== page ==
“Synapse-like” communication between AdSCs and adipocytes

Examination of a drop of fresh adipose tissue just diluted with physiological saline by light microscopy showed several small cells attached to adipocytes (Figure 1A). Upon placing a glass coverslip on the same drop of adipose tissue with saline, cells surrounding the larger adipocyte began to separate away from the adipocyte. The smaller cells moved toward the edges of the preparation and also formed clusters (Figure 1B). Adipose tissue samples that were prepared for TEM analysis, had small round cells of 2 to 4 microns in diameter that remain strongly attached to the adipocyte surface (Figure 1C & 1D). We examined the expression of gap junction protein Cx43 in fixed adipose tissue to better understand the strong link between adipocytes and the small cells that surround them. Gap junction channels are formed by paired connexons or hemichannels, each made up of six Cx43 subunits.

Immunostaining with anti-Cx43, in white abdominal adipose tissue, revealed the significant presence of Cx43 around all adipocyte membranes. Stacking of confocal images in successive planes of focus allowed us to reconstruct portions of the surface of some adipocytes (Figure 1E). This stack of 20 microns showed that Cx43 expression covers the entire adipocyte surface. Cx43 signal was detected in the form of points around the adipocyte membrane. The surface contact between adjacent adipocytes was 10 to 20 microns (Figure 1E). Stacked confocal images of multiple planes also allowed for detection of Cx43 expression between small stem cells in intimate contact with larger adipocytes. Plane-to-plane analysis of stacked images, taken with a large numerical aperture objective, showed that the entire membrane of small stem cells was completely covered with Cx43 (Figure 1F).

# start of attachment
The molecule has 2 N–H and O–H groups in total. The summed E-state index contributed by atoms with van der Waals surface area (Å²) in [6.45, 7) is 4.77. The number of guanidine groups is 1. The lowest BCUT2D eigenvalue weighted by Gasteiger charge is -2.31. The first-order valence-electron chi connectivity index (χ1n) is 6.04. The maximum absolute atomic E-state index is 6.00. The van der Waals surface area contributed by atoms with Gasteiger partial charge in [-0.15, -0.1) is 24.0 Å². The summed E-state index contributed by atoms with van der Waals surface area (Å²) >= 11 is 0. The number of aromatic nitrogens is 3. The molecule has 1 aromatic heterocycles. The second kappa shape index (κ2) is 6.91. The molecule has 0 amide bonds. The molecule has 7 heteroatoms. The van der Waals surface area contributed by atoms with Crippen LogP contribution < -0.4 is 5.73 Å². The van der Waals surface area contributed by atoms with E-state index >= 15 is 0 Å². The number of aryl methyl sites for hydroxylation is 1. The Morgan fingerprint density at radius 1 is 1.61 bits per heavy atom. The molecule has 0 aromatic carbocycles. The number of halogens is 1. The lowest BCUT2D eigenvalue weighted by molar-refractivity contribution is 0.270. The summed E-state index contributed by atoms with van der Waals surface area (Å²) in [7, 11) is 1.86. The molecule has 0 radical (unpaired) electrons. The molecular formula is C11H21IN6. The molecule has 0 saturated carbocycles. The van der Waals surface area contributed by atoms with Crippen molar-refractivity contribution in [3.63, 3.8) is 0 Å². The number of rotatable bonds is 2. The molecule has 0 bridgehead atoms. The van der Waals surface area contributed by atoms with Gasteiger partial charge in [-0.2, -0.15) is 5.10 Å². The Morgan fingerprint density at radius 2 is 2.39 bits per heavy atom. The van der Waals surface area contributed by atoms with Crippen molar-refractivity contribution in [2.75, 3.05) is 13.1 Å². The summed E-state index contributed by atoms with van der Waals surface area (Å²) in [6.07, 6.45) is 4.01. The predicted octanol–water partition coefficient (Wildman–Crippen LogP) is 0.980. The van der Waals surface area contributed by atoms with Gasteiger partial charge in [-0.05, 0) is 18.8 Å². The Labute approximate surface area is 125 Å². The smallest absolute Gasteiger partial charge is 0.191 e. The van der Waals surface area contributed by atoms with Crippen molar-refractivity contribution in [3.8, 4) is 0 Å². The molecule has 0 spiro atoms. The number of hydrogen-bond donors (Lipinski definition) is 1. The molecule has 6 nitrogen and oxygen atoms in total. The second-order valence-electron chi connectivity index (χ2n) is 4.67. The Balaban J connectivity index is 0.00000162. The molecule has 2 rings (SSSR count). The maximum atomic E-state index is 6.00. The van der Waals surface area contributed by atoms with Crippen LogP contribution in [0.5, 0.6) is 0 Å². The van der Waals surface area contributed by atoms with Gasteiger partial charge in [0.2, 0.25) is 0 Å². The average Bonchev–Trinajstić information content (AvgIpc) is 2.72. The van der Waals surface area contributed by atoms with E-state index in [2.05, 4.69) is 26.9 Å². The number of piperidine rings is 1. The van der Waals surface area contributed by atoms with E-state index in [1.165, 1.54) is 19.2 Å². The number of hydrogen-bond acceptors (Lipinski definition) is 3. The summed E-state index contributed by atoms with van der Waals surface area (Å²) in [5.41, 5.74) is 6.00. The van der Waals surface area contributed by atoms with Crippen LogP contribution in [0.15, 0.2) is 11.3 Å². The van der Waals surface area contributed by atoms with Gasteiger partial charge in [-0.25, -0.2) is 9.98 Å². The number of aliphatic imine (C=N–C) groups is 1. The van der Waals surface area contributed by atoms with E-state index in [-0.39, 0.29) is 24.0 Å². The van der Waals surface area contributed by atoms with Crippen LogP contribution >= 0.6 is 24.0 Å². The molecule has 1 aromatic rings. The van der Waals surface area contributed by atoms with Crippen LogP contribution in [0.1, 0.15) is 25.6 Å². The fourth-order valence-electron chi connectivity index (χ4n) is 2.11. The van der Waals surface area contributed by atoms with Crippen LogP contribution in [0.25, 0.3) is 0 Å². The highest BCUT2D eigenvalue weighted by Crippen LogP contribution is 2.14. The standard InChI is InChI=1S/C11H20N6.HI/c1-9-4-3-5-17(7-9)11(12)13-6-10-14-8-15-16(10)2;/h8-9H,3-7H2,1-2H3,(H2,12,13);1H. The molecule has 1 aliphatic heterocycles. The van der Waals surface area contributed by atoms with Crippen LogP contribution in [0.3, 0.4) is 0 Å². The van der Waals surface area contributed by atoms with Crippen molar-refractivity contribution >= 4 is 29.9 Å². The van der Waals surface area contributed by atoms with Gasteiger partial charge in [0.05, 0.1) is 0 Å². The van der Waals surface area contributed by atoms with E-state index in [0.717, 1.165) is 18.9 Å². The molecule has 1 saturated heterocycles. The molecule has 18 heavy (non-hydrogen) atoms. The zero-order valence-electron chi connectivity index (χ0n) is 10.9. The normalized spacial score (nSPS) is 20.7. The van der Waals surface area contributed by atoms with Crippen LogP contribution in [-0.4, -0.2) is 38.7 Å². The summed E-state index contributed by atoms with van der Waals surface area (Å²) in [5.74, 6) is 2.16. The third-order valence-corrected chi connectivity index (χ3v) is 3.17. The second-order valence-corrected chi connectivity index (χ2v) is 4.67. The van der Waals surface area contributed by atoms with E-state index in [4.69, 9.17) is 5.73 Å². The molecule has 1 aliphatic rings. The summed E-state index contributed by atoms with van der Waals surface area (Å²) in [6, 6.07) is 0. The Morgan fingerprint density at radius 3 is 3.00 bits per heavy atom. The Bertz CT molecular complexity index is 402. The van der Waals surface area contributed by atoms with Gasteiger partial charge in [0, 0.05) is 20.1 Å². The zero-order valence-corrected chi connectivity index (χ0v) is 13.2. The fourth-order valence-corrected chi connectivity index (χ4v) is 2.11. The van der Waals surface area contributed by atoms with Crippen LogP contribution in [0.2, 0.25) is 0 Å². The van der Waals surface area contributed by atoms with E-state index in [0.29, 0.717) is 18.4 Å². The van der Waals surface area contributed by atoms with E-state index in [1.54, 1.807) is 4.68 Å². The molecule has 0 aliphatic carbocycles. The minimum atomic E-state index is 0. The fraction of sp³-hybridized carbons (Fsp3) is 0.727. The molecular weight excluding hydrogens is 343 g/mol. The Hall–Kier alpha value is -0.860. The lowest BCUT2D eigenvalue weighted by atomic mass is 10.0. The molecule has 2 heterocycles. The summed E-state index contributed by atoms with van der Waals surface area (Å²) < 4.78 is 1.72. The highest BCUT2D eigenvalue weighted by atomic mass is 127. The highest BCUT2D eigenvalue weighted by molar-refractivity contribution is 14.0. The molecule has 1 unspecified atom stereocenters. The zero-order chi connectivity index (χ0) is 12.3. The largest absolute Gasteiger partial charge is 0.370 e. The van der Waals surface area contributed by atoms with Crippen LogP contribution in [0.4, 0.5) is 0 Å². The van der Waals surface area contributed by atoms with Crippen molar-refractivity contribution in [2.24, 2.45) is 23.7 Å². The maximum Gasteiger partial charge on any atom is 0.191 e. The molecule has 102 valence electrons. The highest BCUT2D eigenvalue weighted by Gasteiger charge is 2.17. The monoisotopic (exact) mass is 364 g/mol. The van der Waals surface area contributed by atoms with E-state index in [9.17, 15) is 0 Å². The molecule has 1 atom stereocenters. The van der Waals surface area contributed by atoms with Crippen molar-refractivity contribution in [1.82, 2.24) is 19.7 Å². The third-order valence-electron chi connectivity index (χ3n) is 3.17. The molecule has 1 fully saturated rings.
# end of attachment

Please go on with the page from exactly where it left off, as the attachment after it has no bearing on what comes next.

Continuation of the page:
Figure 1